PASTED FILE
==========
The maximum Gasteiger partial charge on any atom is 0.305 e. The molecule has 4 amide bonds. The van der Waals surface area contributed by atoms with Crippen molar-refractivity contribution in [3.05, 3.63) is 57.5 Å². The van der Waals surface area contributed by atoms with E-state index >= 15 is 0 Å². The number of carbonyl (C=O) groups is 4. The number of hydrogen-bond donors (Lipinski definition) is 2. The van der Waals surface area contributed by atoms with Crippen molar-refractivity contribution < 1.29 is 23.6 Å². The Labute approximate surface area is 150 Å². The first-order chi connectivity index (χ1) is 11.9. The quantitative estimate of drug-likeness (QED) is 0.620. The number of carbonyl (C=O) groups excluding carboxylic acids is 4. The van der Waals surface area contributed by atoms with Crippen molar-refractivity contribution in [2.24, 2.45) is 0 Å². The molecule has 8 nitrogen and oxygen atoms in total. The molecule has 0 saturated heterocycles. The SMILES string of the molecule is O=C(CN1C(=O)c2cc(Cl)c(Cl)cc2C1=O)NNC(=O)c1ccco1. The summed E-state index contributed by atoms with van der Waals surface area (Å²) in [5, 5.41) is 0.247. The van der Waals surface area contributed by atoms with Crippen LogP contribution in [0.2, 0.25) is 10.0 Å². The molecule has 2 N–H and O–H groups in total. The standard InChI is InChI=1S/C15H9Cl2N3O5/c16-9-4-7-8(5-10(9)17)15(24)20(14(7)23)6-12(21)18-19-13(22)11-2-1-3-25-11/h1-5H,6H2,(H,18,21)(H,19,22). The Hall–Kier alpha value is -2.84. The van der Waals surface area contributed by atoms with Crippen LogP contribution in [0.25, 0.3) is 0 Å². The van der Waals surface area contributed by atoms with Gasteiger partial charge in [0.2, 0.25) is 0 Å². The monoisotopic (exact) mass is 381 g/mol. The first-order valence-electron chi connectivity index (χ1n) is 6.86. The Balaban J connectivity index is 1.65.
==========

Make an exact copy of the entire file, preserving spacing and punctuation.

The maximum Gasteiger partial charge on any atom is 0.305 e. The molecule has 4 amide bonds. The van der Waals surface area contributed by atoms with Crippen molar-refractivity contribution in [3.05, 3.63) is 57.5 Å². The van der Waals surface area contributed by atoms with E-state index >= 15 is 0 Å². The number of carbonyl (C=O) groups is 4. The number of hydrogen-bond donors (Lipinski definition) is 2. The van der Waals surface area contributed by atoms with Crippen molar-refractivity contribution < 1.29 is 23.6 Å². The Labute approximate surface area is 150 Å². The first-order chi connectivity index (χ1) is 11.9. The quantitative estimate of drug-likeness (QED) is 0.620. The number of carbonyl (C=O) groups excluding carboxylic acids is 4. The van der Waals surface area contributed by atoms with Crippen molar-refractivity contribution in [2.24, 2.45) is 0 Å². The molecule has 8 nitrogen and oxygen atoms in total. The molecule has 0 saturated heterocycles. The SMILES string of the molecule is O=C(CN1C(=O)c2cc(Cl)c(Cl)cc2C1=O)NNC(=O)c1ccco1. The summed E-state index contributed by atoms with van der Waals surface area (Å²) in [5, 5.41) is 0.247. The van der Waals surface area contributed by atoms with Crippen LogP contribution in [0.2, 0.25) is 10.0 Å². The molecule has 2 N–H and O–H groups in total. The standard InChI is InChI=1S/C15H9Cl2N3O5/c16-9-4-7-8(5-10(9)17)15(24)20(14(7)23)6-12(21)18-19-13(22)11-2-1-3-25-11/h1-5H,6H2,(H,18,21)(H,19,22). The Hall–Kier alpha value is -2.84. The van der Waals surface area contributed by atoms with Crippen LogP contribution in [0.25, 0.3) is 0 Å². The van der Waals surface area contributed by atoms with Gasteiger partial charge in [0.2, 0.25) is 0 Å². The monoisotopic (exact) mass is 381 g/mol. The first-order valence-electron chi connectivity index (χ1n) is 6.86. The Balaban J connectivity index is 1.65.